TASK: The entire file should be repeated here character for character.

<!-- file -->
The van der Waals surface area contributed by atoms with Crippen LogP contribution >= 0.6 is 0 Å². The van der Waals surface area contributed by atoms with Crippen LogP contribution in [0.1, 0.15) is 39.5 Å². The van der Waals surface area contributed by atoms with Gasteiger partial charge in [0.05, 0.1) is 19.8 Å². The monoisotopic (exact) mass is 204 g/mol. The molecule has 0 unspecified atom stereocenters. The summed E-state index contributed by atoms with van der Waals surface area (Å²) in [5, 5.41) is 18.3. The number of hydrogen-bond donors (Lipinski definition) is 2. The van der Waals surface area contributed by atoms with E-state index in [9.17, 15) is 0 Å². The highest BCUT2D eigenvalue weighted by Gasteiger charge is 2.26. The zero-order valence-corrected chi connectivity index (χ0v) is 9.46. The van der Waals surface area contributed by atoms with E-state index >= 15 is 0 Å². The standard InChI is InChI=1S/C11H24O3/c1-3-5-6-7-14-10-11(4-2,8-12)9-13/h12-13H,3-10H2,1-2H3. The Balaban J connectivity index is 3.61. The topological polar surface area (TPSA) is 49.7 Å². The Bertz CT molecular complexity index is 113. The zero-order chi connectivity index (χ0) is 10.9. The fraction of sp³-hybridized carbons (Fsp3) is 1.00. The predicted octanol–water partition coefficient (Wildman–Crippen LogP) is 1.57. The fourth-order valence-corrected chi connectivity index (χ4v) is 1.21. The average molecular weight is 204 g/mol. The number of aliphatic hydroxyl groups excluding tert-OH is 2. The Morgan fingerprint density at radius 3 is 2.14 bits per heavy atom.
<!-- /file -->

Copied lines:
The van der Waals surface area contributed by atoms with Crippen LogP contribution >= 0.6 is 0 Å². The van der Waals surface area contributed by atoms with Crippen LogP contribution in [0.1, 0.15) is 39.5 Å². The van der Waals surface area contributed by atoms with Gasteiger partial charge in [0.05, 0.1) is 19.8 Å². The monoisotopic (exact) mass is 204 g/mol. The molecule has 0 unspecified atom stereocenters. The summed E-state index contributed by atoms with van der Waals surface area (Å²) in [5, 5.41) is 18.3. The number of hydrogen-bond donors (Lipinski definition) is 2. The van der Waals surface area contributed by atoms with E-state index in [9.17, 15) is 0 Å². The highest BCUT2D eigenvalue weighted by Gasteiger charge is 2.26. The zero-order valence-corrected chi connectivity index (χ0v) is 9.46. The van der Waals surface area contributed by atoms with E-state index >= 15 is 0 Å². The standard InChI is InChI=1S/C11H24O3/c1-3-5-6-7-14-10-11(4-2,8-12)9-13/h12-13H,3-10H2,1-2H3. The Balaban J connectivity index is 3.61. The topological polar surface area (TPSA) is 49.7 Å². The Bertz CT molecular complexity index is 113. The zero-order chi connectivity index (χ0) is 10.9. The fraction of sp³-hybridized carbons (Fsp3) is 1.00. The predicted octanol–water partition coefficient (Wildman–Crippen LogP) is 1.57. The fourth-order valence-corrected chi connectivity index (χ4v) is 1.21. The average molecular weight is 204 g/mol. The number of aliphatic hydroxyl groups excluding tert-OH is 2. The Morgan fingerprint density at radius 3 is 2.14 bits per heavy atom.